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Trails temporarily closed in Hickory Nut Gorge

Conserving Carolina has temporarily closed four trails in the Hickory Nut Gorge, due to overcrowding. The extremely high levels of visitors pose an increased risk of transmission of the coronavirus, at a time when public health must be our first priority. In addition, overcrowding damages the trails and surrounding natural areas, which are treasures to be safeguarded for people to enjoy long after the current public health crisis has passed. 

The trail areas that are now closed include: Bearwallow Mountain Trail, Trombatore Trail, the Florence Nature Preserve trail system and Wildcat Rock Trail. These trails and their parking areas will remain closed until further notice.

Trails Director Peter Barr says, “It is with the greatest reluctance that we have decided to close our trails in the Hickory Nut Gorge, in order to protect public health and the trails themselves. We appreciate that people are turning to nature in order to get through a challenging time. However, with so many other activities closed to the public, we were seeing highly unsafe levels of crowding at our trails. We look forward to reopening the trails as soon as it is reasonably safe to do so.”

Conserving Carolina’s decision follows the closure of other public lands, including DuPont State Forest and Great Smoky Mountains National Park.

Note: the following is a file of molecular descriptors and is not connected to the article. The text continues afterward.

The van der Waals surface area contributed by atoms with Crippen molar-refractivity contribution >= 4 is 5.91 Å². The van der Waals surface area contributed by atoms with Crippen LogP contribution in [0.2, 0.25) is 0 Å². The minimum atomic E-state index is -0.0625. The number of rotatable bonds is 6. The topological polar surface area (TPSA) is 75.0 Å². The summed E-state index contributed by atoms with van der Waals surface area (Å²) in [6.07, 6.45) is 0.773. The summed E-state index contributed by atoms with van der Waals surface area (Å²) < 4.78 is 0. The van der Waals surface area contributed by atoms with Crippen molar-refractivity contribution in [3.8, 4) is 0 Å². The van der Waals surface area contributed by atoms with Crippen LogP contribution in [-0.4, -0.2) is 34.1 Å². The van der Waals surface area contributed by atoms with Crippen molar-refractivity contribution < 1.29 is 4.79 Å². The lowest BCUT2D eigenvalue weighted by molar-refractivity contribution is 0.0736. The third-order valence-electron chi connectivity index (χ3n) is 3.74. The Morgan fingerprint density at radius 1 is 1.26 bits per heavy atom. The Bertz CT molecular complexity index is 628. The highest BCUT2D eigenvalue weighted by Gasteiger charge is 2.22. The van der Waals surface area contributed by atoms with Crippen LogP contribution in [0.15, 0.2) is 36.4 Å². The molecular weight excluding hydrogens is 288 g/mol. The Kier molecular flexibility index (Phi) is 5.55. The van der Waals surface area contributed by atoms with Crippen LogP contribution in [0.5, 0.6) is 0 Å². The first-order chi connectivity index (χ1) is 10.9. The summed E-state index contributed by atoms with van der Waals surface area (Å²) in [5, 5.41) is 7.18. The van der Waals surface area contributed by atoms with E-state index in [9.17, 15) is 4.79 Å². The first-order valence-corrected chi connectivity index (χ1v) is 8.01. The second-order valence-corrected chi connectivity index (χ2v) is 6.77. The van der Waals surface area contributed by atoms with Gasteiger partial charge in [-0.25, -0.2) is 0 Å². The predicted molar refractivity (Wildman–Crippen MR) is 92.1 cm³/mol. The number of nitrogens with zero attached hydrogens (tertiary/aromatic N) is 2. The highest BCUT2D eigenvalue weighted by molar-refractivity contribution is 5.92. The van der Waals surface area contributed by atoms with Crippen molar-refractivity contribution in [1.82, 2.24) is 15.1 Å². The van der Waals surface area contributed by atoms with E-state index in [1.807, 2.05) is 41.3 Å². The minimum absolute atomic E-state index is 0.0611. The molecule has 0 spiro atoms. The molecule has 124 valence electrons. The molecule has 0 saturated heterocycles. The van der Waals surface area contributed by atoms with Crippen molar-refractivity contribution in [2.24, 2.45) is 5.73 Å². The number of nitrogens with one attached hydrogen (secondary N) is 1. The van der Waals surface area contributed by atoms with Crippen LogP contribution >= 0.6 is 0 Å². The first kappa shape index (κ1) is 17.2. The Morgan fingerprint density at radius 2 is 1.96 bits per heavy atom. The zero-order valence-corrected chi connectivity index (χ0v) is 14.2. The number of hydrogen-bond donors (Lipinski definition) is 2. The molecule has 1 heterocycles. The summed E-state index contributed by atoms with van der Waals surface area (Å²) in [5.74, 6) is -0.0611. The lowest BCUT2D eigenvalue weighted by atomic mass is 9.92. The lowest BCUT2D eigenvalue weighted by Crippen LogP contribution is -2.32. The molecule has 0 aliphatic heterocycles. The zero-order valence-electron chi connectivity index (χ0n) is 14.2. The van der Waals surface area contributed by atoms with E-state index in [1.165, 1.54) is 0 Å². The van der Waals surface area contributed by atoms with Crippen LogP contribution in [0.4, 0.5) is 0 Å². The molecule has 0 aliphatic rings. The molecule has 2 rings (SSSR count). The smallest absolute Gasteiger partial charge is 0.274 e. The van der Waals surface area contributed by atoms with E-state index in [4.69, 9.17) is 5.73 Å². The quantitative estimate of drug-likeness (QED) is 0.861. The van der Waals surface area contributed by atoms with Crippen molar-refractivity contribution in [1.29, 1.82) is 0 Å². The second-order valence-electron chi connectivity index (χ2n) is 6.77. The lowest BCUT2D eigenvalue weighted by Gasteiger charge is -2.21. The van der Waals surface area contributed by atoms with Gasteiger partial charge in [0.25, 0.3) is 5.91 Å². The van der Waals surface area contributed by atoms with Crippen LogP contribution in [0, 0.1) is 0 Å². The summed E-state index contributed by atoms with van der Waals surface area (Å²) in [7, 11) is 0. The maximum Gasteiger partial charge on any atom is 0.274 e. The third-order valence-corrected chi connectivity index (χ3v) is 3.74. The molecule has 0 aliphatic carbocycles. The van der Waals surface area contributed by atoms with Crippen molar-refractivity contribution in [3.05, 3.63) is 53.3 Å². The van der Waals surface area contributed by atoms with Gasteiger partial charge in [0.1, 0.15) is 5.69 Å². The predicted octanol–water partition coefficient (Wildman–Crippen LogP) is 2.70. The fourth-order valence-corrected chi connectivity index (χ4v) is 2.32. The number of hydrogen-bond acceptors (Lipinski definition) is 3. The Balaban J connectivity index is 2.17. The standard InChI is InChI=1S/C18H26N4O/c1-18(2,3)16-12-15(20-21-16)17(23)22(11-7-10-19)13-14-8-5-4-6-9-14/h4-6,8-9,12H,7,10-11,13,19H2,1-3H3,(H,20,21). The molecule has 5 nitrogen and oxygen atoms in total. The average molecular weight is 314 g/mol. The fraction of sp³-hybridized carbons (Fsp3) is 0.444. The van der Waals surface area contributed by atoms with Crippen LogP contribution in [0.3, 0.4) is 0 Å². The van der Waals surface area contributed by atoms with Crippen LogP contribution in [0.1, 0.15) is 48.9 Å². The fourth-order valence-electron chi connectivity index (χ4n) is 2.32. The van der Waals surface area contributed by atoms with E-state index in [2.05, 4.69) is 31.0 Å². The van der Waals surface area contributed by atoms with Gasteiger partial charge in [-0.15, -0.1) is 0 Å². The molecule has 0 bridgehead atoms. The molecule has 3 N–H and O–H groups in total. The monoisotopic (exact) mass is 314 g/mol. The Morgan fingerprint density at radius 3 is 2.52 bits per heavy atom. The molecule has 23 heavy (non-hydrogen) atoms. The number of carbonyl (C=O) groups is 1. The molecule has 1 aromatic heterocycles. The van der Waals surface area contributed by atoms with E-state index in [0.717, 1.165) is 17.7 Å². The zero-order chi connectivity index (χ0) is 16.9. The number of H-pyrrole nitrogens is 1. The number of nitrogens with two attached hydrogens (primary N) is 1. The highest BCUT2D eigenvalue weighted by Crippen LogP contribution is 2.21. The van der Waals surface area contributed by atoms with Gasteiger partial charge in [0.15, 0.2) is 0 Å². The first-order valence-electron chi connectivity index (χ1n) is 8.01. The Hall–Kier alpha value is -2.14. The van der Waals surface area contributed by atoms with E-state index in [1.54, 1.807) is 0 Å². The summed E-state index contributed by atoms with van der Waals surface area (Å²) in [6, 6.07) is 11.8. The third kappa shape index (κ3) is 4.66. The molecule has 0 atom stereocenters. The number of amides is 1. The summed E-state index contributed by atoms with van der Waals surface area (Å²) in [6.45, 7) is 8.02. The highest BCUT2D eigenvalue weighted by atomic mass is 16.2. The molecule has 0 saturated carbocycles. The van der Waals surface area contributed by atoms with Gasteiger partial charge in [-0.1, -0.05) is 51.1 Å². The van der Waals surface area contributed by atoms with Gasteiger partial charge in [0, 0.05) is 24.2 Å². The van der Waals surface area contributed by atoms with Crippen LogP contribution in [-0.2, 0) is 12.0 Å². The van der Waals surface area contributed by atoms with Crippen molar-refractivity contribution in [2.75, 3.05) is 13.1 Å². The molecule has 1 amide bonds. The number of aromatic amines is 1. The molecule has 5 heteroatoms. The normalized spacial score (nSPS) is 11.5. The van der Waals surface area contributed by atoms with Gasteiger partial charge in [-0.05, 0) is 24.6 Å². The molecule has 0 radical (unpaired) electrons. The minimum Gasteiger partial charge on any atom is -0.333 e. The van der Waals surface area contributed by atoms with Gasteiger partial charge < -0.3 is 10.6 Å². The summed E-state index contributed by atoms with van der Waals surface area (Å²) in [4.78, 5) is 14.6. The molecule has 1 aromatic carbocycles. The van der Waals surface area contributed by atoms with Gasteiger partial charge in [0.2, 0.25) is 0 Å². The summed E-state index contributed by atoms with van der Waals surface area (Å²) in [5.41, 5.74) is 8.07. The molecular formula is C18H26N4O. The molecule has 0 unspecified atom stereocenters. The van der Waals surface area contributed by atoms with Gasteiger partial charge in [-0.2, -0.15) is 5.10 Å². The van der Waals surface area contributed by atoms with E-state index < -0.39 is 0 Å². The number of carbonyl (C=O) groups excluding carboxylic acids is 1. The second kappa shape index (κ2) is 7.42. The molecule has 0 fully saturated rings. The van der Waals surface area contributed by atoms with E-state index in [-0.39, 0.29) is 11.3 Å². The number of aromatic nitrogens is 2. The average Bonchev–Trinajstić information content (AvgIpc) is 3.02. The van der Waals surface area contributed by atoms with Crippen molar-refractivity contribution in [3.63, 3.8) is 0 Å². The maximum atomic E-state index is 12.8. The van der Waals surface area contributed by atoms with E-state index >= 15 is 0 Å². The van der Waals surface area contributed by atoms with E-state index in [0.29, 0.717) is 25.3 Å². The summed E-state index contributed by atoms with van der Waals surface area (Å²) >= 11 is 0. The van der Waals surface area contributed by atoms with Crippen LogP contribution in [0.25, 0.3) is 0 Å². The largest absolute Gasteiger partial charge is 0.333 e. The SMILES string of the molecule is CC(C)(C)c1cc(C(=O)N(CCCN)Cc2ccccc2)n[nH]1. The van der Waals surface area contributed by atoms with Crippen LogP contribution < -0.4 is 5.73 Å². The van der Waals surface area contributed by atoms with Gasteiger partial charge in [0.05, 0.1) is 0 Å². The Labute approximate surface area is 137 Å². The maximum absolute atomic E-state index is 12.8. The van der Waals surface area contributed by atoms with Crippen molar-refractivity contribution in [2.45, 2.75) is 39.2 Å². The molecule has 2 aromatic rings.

Conserving Carolina’s executive director, Kieran Roe, says, “One thing that this public health crisis has made very clear is that people love our trails and natural areas—and we need to provide more places for people to get outside. People turn to nature for peace of mind, for exercise, as a place to connect with loved ones, and a place to experience beauty and wonder. While we are temporarily closing these trails, we are also actively working to provide more parks, trails and greenways for our communities.”

Conserving Carolina is currently building 7.5 miles of new trails as part of an ambitious vision of a 130-mile trail network in the Hickory Nut Gorge. Conserving Carolina is also working to advance five potential new greenways, including the proposed 18-mile Ecusta Trail between Hendersonville and Brevard. 

Conserving Carolina is a local land trust that has protected over 45,000 acres, primarily in Henderson, Polk, Transylvania and Rutherford Counties in NC and the Landrum, SC area. The mission of Conserving Carolina is to protect, restore, and inspire appreciation of nature. Learn more and become a member at conservingcarolina.org.

 

Submitted by Rose Jenkins Lane